The current study presents the functional and anatomic outcomes in 10 patients with RP that received the Argus II Retinal Prosthesis System at KKESH from 2013 to 2016.

Material and methods

This retrospective consecutive interventional case series evaluated 10 patients (10 eyes) diagnosed with retinitis pigmentosa who underwent implantation of Argus II retinal prosthesis system from February 2013 to August 2016 at KKESH. Patients were referred from other centers within Saudi Arabia and some patients were self-referred. The KKESH Institutional Review Board (IRB)/Ethics Committee approval was obtained and patients signed an informed consent for this study. This study adhered to the tenets of the Declaration of Helsinki for research involving human subjects.

The Argus II retinal prosthesis system

The external component of the Argus II consists of a glasses-mounted camera and a battery-powered video-processing unit that is worn on the patient’s body. The processing unit converts the camera-captured image into an electronic signal that is transmitted by cable to a transmitting coil located on the glasses. The implanted portion of the device (Fig. 1) consists of a receiving coil and an electronics capsule that wirelessly receives information from an external transmitting coil and is sutured to the sclera by an encircling scleral band. Data are sent via a small transscleral cable from the electronics capsule to the electrode array, which is firmly held to the retinal surface by a retinal tack. The array is a 6 × 10 grid of electrodes, with each electrode emitting electric pulses directly to the retinal surface. Direct retinal electric stimulation of the bipolar cells in the inner retina are then transmitted via the optic nerve to the visual cortex. This allows the patient to perceive spots of light. The maximum visual field obtained with the Argus II System is approximately 20°.

Fig. 1
figure 1

Photographs of the Argus II Retinal Prosthesis System (Second Sight Medical Products, Inc, Sylmar, CA). A the implanted components of the system and B the external (body-worn) components of the system

Patient population

Inclusion criteria: patient age of at least 25 years, bare or no light perception [visual acuity worse than 2.9 logarithm of the minimum angle of resolution (logMAR)] in both eyes, a history of useful form vision, axial length between 21 and 26 mm, educated literate patients with at least high school education, a healthy, functioning optic nerve based on response to light.

Exclusion criteria: a physical condition that precluded prosthesis implantation, concurrent complicating ocular pathology, axial length less than 21 mm or longer than 26 mm, mental retardation or illiterate subjects.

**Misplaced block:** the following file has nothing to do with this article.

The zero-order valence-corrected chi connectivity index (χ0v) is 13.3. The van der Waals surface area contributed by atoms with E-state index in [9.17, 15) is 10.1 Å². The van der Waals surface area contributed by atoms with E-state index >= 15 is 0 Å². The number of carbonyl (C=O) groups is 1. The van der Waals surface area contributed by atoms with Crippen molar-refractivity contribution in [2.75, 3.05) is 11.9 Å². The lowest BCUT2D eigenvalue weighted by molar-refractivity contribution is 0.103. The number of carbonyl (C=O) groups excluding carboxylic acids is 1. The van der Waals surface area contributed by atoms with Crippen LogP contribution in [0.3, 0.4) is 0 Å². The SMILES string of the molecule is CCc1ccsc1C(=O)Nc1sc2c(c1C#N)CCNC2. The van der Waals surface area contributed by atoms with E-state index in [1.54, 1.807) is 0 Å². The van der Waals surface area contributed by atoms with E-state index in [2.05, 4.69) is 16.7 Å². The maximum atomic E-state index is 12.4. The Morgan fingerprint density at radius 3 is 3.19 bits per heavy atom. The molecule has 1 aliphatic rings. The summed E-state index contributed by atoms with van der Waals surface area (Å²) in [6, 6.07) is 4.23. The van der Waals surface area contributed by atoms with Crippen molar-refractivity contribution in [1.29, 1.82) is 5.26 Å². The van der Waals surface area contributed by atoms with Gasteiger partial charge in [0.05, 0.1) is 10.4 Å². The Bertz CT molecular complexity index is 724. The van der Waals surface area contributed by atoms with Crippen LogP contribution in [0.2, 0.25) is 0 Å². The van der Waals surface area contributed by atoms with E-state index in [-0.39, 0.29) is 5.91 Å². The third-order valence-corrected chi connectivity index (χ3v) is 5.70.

Data were collected on patient demographics, ophthalmic examination, fundus photography, fluorescein angiography, optical coherence tomography (OCT) (Spectralis Heidelberg Retinal Angiography + OCT, Heidelberg Engineering, Heidelberg, Germany), and axial length measurement using ultrasonography. Data collected on preoperative and postoperative visual function tests included: the square localization (SL) test, direction of motion (DOM) test, grating visual acuity (GVA) test, and orientation and mobility (O&M) tasks. Intraoperative and postoperative complications were also recorded.

Preoperative examinations and visual function tests

The SL test measures a patient’s ability to localize a white square on a black touch-screen monitor [10,11,12]. The size of the square (7.3 cm) and the contrast between the square and the computer screen (100%) do not vary, however, the location of the square on the computer screen changes. After positioning the patient 30.5 cm away from the screen, head scanning was used to localize the square on the screen. The subject was then asked to touch the middle of the white square and this process was repeated 40 times. The average difference between the center of the square and where the patient touched the screen (in cm), was automatically computed by the testing software. The DOM test measures a patient’s ability to detect motion. In this test, a white bar moves across a black computer screen [10,11,12]. The size (3.7 cm wide); contrast (100%); and speed (2000 ms screen crossing time) of the stimulus remains constant, but the direction of motion varies. The subject was asked to indicate the direction of motion on a touch-screen. Eighty trials were performed and the average difference between the stimulus angle and the response angle was automatically computed by the testing software.